System control is what makes your home comfortable because you can adjust the heating or air conditioning to your liking. This offers complete control, allowing you to set a “comfort schedule,” which combines temperature and humidity control. It also can divide a home into zones that can be controlled separately.
Matching Your heating and air conditioning system for Optimum Efficiency. There’s one other factor that affects the efficiency of your air conditioning or heat pump system: the indoor coil. (Your heat pump or air conditioner is a “split system,” which means that there is an outdoor unit or condenser and an indoor unit or evaporator coil.) If your condensing unit is not matched with the proper indoor coil, it may not give you the stated SEER and/or HSPF ratings and could even develop performance problems. When you’re replacing an existing home heating and air conditioning system, make sure you replace both units so your new condensing unit will give you optimal performance, efficiency and comfort.
Indoor air quality is a growing concern in our society today. Americans on average spend 70% of their time indoors and according to the American Lung Association the quality of our indoor air can be up to FIVE TIMES worse than the outside air. That’s a pretty scary statistic!
The HVAC industry has been dealing with this issue for years and has a variety of products that will help you improve the quality of air you breathe in your home.
- Air Cleaners
Air cleaners can improve your health by keeping your entire house cleaner, protect your furnishings and save you time and the aggravation of continuous dusting and cleaning. A whole-house cleaner can help provide relief from irritants – up to 40 times more efficiently than standard furnace filters.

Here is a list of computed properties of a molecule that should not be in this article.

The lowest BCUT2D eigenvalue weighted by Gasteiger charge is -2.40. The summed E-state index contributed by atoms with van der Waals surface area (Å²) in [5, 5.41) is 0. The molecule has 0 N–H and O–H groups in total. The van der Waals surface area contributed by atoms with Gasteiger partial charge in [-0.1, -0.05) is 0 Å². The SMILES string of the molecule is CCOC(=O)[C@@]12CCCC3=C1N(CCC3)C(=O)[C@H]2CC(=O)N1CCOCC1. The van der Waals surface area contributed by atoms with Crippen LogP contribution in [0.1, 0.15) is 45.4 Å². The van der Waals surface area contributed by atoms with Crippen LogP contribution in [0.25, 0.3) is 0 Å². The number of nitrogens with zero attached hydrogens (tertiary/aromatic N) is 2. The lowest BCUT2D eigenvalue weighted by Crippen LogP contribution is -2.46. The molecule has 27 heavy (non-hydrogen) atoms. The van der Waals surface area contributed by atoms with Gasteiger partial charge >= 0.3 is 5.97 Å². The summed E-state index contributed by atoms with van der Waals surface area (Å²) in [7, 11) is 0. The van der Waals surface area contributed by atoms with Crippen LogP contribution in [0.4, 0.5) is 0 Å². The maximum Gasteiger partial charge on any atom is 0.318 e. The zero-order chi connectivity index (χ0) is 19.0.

- Air Purifiers
An air purifier whole-house air filtration system is the most effective air cleaning system available. It thoroughly cleans and filters out 99.98% of airborne allergens that pass through the system. It is up to 100 times more effective than a standard 1″ filter.
By switching out your filters once a month you can cut down on the amount of dust and pollutants in your air. Filters remove dust and other particles from the air such as pollen, bacteria, smoke, smog, pet dander, and plant and mold spores. They also help to increase the energy efficiency and prolong the life of your heating and cooling system.
- Duct cleaning
A whole-house duct cleaning dislodges dirt and debris in the airflow systems followed by a thorough cleaning. This cleaning will kill germs and bacteria, remove dust in your home, improve the efficiency of your system, make your home smell clean and fresh and is also recommended by doctors and allergists.
- UV Germicidal Lamps
With an Ultraviolet (UV) Germicidal Lamp you will not just remove airborne contaminants, you will destroy them. Mold and bacteria can easily grow on air conditioning coils as a result of normal condensation that takes place during the cooling process. A UV Germicidal Lamp is designed to kill that mold and bacteria by breaking down its DNA. The elimination of mold and bacteria will reduce your family’s risk of allergic reactions and illnesses as well as get rid of foul odors.
Carbon monoxide, also known as the silent killer, can pose a serious threat in some instances and is yet another reason to have your furnace and water heater inspected by Small Solutions, LLC Heating and Air Conditioning Services. A carbon monoxide detector is a wise investment. Small Solutions, LLC Heating and Air Conditioning Services offers a high quality carbon monoxide detector that has a 5-year warranty.
Cleaning your ducts may be beneficial in improving your indoor air quality. A premium whole house duct cleaning will help decrease the spread of contaminates in your ductwork and home. New construction homes can benefit from having the ductwork cleaned to remove drywall dust, sawdust and other debris from the construction process.
Burning candles can be the culprit for the black on your walls and ceilings as well as polluting the air your family breathes. Keep wicks trimmed to no longer than 1/4th of an inch to help reduce soot from the candles.